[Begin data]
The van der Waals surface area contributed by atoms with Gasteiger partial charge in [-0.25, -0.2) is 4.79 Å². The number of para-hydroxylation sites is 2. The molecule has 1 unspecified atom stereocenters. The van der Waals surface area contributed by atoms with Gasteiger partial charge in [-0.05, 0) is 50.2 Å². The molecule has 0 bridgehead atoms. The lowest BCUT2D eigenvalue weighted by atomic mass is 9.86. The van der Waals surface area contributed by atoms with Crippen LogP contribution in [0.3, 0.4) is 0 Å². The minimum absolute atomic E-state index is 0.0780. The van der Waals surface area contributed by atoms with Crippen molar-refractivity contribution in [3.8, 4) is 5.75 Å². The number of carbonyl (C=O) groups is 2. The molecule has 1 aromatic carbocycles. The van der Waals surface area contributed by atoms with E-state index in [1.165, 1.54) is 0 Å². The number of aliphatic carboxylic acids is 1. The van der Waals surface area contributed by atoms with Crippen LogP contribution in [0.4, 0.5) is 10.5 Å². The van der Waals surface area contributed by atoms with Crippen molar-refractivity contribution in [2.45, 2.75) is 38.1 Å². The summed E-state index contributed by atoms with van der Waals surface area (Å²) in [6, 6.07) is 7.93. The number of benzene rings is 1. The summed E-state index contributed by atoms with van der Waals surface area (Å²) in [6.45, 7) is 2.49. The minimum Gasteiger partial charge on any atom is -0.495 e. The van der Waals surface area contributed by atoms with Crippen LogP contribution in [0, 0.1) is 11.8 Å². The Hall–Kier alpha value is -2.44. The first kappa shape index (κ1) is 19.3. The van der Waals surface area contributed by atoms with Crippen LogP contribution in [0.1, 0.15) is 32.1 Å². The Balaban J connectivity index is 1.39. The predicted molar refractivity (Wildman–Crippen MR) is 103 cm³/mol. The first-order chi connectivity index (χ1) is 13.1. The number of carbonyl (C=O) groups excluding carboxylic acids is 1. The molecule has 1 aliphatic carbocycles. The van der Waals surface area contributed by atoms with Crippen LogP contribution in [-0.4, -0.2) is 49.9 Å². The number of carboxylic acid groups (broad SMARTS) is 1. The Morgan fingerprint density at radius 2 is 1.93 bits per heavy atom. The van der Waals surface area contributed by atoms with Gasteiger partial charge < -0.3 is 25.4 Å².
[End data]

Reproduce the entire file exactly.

The van der Waals surface area contributed by atoms with Gasteiger partial charge in [-0.25, -0.2) is 4.79 Å². The number of para-hydroxylation sites is 2. The molecule has 1 unspecified atom stereocenters. The van der Waals surface area contributed by atoms with Gasteiger partial charge in [-0.05, 0) is 50.2 Å². The molecule has 0 bridgehead atoms. The lowest BCUT2D eigenvalue weighted by atomic mass is 9.86. The van der Waals surface area contributed by atoms with Crippen LogP contribution in [0.3, 0.4) is 0 Å². The minimum absolute atomic E-state index is 0.0780. The van der Waals surface area contributed by atoms with Crippen molar-refractivity contribution in [3.8, 4) is 5.75 Å². The number of carbonyl (C=O) groups is 2. The molecule has 1 aromatic carbocycles. The van der Waals surface area contributed by atoms with E-state index in [1.165, 1.54) is 0 Å². The number of aliphatic carboxylic acids is 1. The van der Waals surface area contributed by atoms with Crippen LogP contribution in [0.4, 0.5) is 10.5 Å². The van der Waals surface area contributed by atoms with Crippen molar-refractivity contribution in [2.45, 2.75) is 38.1 Å². The summed E-state index contributed by atoms with van der Waals surface area (Å²) in [6, 6.07) is 7.93. The number of benzene rings is 1. The summed E-state index contributed by atoms with van der Waals surface area (Å²) in [6.45, 7) is 2.49. The minimum Gasteiger partial charge on any atom is -0.495 e. The van der Waals surface area contributed by atoms with Crippen LogP contribution in [0, 0.1) is 11.8 Å². The Hall–Kier alpha value is -2.44. The first kappa shape index (κ1) is 19.3. The van der Waals surface area contributed by atoms with Crippen LogP contribution in [0.1, 0.15) is 32.1 Å². The Balaban J connectivity index is 1.39. The predicted molar refractivity (Wildman–Crippen MR) is 103 cm³/mol. The first-order chi connectivity index (χ1) is 13.1. The number of carbonyl (C=O) groups excluding carboxylic acids is 1. The molecule has 1 aliphatic carbocycles. The van der Waals surface area contributed by atoms with Crippen LogP contribution in [-0.4, -0.2) is 49.9 Å². The number of carboxylic acid groups (broad SMARTS) is 1. The Morgan fingerprint density at radius 2 is 1.93 bits per heavy atom. The van der Waals surface area contributed by atoms with Gasteiger partial charge < -0.3 is 25.4 Å².